The day before it expected to close for lack of funding, the Sakharov Museum and human rights center in Russia received a $3 million grant from controversial investor Boris Berezovsky, the Associated Press Nov 30.
Berezovsky is facing a criminal probe by the Russian government, which alleges he channeled $970 million from national airline Aeroflot. He denies any wrongdoing.
Berezovsky – who made a fortune on privatization deals in the 1990s through his Kremlin links, and has never visited the museum — said he made the donation to protest recent moves by the government toward authoritarianism.
Berezovsky has lost favor under President Vladimir Putin, who has pledged to cut back on the influence of big business leaders in Russian politics.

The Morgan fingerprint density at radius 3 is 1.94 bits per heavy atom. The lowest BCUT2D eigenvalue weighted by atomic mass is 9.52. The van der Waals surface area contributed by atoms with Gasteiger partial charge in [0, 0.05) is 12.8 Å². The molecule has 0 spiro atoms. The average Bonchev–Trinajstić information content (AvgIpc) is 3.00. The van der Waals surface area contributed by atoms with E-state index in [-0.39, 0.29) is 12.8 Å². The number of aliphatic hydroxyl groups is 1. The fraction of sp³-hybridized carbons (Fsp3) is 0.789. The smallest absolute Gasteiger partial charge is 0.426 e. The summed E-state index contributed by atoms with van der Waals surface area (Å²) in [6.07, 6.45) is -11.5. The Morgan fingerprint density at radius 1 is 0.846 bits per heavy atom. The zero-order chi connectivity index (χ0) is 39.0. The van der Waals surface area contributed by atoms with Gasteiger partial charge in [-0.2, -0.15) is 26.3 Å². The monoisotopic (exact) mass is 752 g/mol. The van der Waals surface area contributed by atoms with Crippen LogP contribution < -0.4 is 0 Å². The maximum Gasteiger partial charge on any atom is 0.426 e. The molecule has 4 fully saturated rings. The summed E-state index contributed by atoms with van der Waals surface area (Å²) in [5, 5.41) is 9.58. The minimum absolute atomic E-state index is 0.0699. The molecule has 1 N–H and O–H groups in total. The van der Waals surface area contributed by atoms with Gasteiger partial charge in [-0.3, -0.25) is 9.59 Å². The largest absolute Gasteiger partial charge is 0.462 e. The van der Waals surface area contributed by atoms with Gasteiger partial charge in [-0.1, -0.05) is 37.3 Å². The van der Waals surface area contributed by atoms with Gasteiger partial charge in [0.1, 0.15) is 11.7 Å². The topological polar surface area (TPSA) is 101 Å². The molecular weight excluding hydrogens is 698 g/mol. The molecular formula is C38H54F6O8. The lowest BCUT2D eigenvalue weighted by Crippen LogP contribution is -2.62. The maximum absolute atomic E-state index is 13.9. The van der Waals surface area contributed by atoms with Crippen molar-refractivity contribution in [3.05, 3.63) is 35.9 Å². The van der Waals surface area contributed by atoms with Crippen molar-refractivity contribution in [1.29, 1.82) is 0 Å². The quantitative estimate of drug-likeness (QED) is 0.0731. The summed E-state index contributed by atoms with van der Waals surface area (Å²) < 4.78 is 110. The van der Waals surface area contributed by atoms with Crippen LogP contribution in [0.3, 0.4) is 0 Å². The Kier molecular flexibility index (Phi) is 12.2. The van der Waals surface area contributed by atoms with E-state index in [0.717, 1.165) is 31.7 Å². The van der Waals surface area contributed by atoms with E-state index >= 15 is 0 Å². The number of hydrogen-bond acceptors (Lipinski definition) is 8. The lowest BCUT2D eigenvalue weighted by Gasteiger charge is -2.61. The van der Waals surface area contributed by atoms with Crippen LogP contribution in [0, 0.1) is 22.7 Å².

The museum, which chronicles Soviet persecutions and human rights abuses, expressed some misgivings about accepting support from such a questionable source and one who has never visited the institution, dedicated to late dissident and Nobel Peace laureate Andrei Sakharov.
Sakharov’s widow, Elena Bonner, told reporters that the museum’s acceptance of the gift did not mean that Sakharov’s reputation was for sale.
“I won’t give away my name or Sakharov’s name,” she said. “Even a dissident movement cannot exist without money.”
Museum officials said they have received most of the $3 million gift — almost double the museum’s operating costs since it opened in 1996.
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